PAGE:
A Food and Farming Legacy

the von Trapp Family in Vermont

Sam von Trapp collecting maple sap at the Trapp Family Lodge
Sam von Trapp collecting maple sap at the Trapp Family Lodge

Written By

Devon Karn

Written on

December 01 , 2010

The spine of Vermont is made up of green, craggy mountainsides whose tops disappear into the clouds, and whose valleys wake up to a cloak of low mist that dissipates with the morning sun. Most accounts of the musical von Trapp family’s arrival in Vermont mention how they were instantly attracted to these views, which reminded them of their Austrian home. A lesser-known tale, however, is that they also fell in love with the land itself: generations of von Trapps, including the youngest generation today, have been working to feed and nourish themselves and their neighbors ever since the family put down roots here.

When the von Trapps bought a farm on top of Stowe’s Luce Hill in the summer of 1942—more than two decades before The Sound of Music made them a household name—they raised pigs, chicken, sheep, and vegetable crops to feed the family. There was a dairy herd of 40–45 cows whose milk they sold to a creamery in Stowe. And when the family took a break from touring in the summer, all 10 children helped with the haying. But with high elevation, rocky soil, and a shorter growing season than what they had experienced in Austria, the family eventually realized that farming the land wouldn’t support a family of 12, so when they were away performing, they began renting out rooms in their house to skiers.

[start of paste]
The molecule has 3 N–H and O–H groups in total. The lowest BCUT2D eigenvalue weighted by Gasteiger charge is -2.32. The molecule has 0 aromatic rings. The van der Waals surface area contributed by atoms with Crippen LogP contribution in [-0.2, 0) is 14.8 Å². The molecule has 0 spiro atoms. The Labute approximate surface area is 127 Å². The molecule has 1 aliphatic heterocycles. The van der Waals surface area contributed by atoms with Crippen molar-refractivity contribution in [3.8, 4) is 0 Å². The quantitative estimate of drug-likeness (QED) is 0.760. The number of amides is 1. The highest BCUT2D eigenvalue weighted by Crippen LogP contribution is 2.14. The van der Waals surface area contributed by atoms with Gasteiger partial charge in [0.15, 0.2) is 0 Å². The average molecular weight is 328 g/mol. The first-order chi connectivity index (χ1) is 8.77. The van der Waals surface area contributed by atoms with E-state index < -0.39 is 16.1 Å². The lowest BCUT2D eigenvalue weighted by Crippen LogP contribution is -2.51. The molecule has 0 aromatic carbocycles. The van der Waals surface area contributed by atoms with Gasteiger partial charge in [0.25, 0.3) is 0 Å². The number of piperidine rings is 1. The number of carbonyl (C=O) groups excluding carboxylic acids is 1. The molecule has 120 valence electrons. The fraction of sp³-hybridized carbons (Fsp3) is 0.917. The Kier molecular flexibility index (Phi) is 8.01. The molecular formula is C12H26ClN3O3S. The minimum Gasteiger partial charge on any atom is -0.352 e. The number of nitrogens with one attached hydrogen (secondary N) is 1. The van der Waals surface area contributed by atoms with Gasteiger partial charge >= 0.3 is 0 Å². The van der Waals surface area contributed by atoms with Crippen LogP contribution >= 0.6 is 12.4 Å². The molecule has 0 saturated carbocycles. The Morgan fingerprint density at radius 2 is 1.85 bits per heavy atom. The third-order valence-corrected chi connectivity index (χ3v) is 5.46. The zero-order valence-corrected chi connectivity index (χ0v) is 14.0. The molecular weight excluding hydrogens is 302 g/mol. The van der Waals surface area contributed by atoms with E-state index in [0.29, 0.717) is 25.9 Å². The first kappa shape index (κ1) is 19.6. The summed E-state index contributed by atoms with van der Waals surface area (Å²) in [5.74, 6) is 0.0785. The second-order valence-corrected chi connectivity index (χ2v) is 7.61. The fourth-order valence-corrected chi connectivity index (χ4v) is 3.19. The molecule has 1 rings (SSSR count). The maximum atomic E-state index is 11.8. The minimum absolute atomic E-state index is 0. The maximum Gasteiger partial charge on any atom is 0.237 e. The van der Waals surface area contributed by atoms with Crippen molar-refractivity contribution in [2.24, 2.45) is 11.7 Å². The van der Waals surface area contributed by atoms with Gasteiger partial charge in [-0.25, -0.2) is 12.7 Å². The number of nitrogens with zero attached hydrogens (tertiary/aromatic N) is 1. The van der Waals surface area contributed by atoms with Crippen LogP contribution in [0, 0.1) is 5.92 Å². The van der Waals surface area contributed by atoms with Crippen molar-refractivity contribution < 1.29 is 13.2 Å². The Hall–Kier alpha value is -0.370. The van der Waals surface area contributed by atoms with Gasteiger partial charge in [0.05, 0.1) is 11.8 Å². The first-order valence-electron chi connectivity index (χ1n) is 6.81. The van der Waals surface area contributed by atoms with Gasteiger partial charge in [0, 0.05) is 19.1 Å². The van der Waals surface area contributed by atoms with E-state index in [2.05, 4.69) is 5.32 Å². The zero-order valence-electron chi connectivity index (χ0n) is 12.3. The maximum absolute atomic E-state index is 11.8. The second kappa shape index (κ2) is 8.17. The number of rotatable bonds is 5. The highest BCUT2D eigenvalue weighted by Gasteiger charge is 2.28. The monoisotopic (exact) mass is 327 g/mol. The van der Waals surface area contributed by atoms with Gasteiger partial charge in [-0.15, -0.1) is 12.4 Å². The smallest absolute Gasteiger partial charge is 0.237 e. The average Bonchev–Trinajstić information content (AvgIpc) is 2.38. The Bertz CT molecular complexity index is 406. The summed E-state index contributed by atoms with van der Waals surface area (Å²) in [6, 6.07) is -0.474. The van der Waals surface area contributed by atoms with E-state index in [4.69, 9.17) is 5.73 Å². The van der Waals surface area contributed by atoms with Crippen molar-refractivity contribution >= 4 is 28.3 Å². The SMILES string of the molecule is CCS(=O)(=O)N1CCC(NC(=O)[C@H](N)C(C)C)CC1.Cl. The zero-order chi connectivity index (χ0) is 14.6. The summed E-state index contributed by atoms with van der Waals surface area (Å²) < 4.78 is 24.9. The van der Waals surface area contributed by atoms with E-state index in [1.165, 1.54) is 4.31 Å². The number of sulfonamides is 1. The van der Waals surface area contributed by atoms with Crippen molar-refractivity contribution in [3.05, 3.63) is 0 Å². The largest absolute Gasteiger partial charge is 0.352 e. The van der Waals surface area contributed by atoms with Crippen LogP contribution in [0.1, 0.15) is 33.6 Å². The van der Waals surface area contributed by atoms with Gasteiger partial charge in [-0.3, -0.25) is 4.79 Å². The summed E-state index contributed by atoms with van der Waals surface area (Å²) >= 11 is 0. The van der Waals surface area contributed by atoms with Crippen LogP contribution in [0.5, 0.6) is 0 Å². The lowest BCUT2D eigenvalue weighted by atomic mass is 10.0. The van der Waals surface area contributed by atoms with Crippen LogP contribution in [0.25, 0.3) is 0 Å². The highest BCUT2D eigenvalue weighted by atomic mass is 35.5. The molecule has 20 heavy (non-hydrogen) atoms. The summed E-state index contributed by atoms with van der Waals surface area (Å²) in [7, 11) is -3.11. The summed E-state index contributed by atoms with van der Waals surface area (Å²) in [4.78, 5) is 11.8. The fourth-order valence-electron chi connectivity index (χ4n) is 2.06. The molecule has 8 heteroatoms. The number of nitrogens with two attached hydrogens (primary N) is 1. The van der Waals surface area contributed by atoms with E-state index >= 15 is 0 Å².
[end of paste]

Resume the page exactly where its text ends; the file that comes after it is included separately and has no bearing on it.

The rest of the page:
While Captain von Trapp didn’t sing with the family when they went on tour, he did accompany them on the road—except during sugaring season, when he remained on the family land making maple syrup. The Trapp Family Lodge, a breathtaking getaway where the von Trapps first formally welcomed guests in 1948, still maintains 1,200 taps and buckets on the property, only now guests are invited to help gather sap by horse-drawn sleigh and watch as it’s cooked down into syrup over wood-fired boilers in a new sugar shack built in the same spot as the original. The grade A amber syrup produced in the sugarhouse is sold in the lodge’s gift shop, while maple used in the kitchens is produced by another family member, Martin von Trapp, in Waitsfield.